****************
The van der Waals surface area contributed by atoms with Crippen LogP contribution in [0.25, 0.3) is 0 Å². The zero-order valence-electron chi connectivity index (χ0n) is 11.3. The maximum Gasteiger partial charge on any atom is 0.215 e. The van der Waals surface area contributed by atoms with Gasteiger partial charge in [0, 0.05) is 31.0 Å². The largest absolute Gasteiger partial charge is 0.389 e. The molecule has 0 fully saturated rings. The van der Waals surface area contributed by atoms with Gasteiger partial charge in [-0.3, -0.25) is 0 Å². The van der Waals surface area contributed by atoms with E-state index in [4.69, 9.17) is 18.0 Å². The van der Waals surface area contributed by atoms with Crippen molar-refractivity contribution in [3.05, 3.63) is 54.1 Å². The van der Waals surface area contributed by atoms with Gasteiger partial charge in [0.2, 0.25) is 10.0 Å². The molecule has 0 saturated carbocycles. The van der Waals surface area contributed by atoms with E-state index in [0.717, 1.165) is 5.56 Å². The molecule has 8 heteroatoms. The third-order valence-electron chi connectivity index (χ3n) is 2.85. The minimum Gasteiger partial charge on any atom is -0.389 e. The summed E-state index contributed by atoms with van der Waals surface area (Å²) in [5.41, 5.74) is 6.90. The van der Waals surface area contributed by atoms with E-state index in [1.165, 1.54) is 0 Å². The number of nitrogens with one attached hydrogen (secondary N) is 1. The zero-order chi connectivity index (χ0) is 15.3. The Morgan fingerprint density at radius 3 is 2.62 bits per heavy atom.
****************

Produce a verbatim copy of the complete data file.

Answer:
The van der Waals surface area contributed by atoms with Crippen LogP contribution in [0.25, 0.3) is 0 Å². The zero-order valence-electron chi connectivity index (χ0n) is 11.3. The maximum Gasteiger partial charge on any atom is 0.215 e. The van der Waals surface area contributed by atoms with Gasteiger partial charge in [0, 0.05) is 31.0 Å². The largest absolute Gasteiger partial charge is 0.389 e. The molecule has 0 fully saturated rings. The van der Waals surface area contributed by atoms with Gasteiger partial charge in [-0.3, -0.25) is 0 Å². The van der Waals surface area contributed by atoms with E-state index in [4.69, 9.17) is 18.0 Å². The van der Waals surface area contributed by atoms with Crippen molar-refractivity contribution in [3.05, 3.63) is 54.1 Å². The van der Waals surface area contributed by atoms with Gasteiger partial charge in [0.2, 0.25) is 10.0 Å². The molecule has 0 saturated carbocycles. The van der Waals surface area contributed by atoms with E-state index in [0.717, 1.165) is 5.56 Å². The molecule has 8 heteroatoms. The third-order valence-electron chi connectivity index (χ3n) is 2.85. The minimum Gasteiger partial charge on any atom is -0.389 e. The summed E-state index contributed by atoms with van der Waals surface area (Å²) in [5.41, 5.74) is 6.90. The van der Waals surface area contributed by atoms with E-state index in [1.165, 1.54) is 0 Å². The number of nitrogens with one attached hydrogen (secondary N) is 1. The zero-order chi connectivity index (χ0) is 15.3. The Morgan fingerprint density at radius 3 is 2.62 bits per heavy atom.